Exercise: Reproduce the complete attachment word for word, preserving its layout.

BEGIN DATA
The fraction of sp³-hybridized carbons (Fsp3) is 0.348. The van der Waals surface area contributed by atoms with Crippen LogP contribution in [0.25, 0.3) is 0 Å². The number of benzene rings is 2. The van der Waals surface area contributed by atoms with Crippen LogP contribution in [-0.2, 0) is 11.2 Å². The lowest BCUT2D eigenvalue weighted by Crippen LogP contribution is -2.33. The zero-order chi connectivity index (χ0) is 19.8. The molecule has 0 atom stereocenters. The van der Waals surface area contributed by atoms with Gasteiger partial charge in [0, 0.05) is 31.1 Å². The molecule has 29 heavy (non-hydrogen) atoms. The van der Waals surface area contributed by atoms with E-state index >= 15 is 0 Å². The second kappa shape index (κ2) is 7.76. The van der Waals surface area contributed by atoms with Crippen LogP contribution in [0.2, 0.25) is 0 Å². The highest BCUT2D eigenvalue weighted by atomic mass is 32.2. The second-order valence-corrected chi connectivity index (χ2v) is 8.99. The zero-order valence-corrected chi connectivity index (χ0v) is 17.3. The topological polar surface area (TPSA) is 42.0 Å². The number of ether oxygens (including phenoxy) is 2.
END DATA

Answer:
The fraction of sp³-hybridized carbons (Fsp3) is 0.348. The van der Waals surface area contributed by atoms with Crippen LogP contribution in [0.25, 0.3) is 0 Å². The number of benzene rings is 2. The van der Waals surface area contributed by atoms with Crippen LogP contribution in [-0.2, 0) is 11.2 Å². The lowest BCUT2D eigenvalue weighted by Crippen LogP contribution is -2.33. The zero-order chi connectivity index (χ0) is 19.8. The molecule has 0 atom stereocenters. The van der Waals surface area contributed by atoms with Gasteiger partial charge in [0, 0.05) is 31.1 Å². The molecule has 29 heavy (non-hydrogen) atoms. The van der Waals surface area contributed by atoms with E-state index >= 15 is 0 Å². The second kappa shape index (κ2) is 7.76. The van der Waals surface area contributed by atoms with Crippen LogP contribution in [0.2, 0.25) is 0 Å². The highest BCUT2D eigenvalue weighted by atomic mass is 32.2. The second-order valence-corrected chi connectivity index (χ2v) is 8.99. The zero-order valence-corrected chi connectivity index (χ0v) is 17.3. The topological polar surface area (TPSA) is 42.0 Å². The number of ether oxygens (including phenoxy) is 2.